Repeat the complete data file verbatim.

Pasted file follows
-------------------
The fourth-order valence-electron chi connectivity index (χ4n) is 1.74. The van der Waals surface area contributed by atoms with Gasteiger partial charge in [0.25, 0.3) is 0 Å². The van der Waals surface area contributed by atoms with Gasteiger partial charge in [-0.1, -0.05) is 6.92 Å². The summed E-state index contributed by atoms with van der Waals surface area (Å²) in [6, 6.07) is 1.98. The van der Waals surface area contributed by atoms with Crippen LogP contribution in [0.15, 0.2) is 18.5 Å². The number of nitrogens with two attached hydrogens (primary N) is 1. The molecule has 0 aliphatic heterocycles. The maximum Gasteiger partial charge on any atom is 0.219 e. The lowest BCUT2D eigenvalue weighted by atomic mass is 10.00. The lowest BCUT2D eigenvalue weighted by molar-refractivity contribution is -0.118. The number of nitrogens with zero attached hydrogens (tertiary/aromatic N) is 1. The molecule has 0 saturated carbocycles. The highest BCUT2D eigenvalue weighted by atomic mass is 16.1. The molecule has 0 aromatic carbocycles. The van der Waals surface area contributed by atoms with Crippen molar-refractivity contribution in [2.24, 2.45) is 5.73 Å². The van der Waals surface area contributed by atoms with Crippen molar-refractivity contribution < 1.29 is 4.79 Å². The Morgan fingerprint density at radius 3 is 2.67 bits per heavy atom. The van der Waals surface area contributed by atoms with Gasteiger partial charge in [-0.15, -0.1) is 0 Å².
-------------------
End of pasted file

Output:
The fourth-order valence-electron chi connectivity index (χ4n) is 1.74. The van der Waals surface area contributed by atoms with Gasteiger partial charge in [0.25, 0.3) is 0 Å². The van der Waals surface area contributed by atoms with Gasteiger partial charge in [-0.1, -0.05) is 6.92 Å². The summed E-state index contributed by atoms with van der Waals surface area (Å²) in [6, 6.07) is 1.98. The van der Waals surface area contributed by atoms with Crippen LogP contribution in [0.15, 0.2) is 18.5 Å². The number of nitrogens with two attached hydrogens (primary N) is 1. The molecule has 0 aliphatic heterocycles. The maximum Gasteiger partial charge on any atom is 0.219 e. The lowest BCUT2D eigenvalue weighted by atomic mass is 10.00. The lowest BCUT2D eigenvalue weighted by molar-refractivity contribution is -0.118. The number of nitrogens with zero attached hydrogens (tertiary/aromatic N) is 1. The molecule has 0 saturated carbocycles. The highest BCUT2D eigenvalue weighted by atomic mass is 16.1. The molecule has 0 aromatic carbocycles. The van der Waals surface area contributed by atoms with Crippen molar-refractivity contribution in [2.24, 2.45) is 5.73 Å². The van der Waals surface area contributed by atoms with Crippen molar-refractivity contribution < 1.29 is 4.79 Å². The Morgan fingerprint density at radius 3 is 2.67 bits per heavy atom. The van der Waals surface area contributed by atoms with Gasteiger partial charge in [-0.15, -0.1) is 0 Å².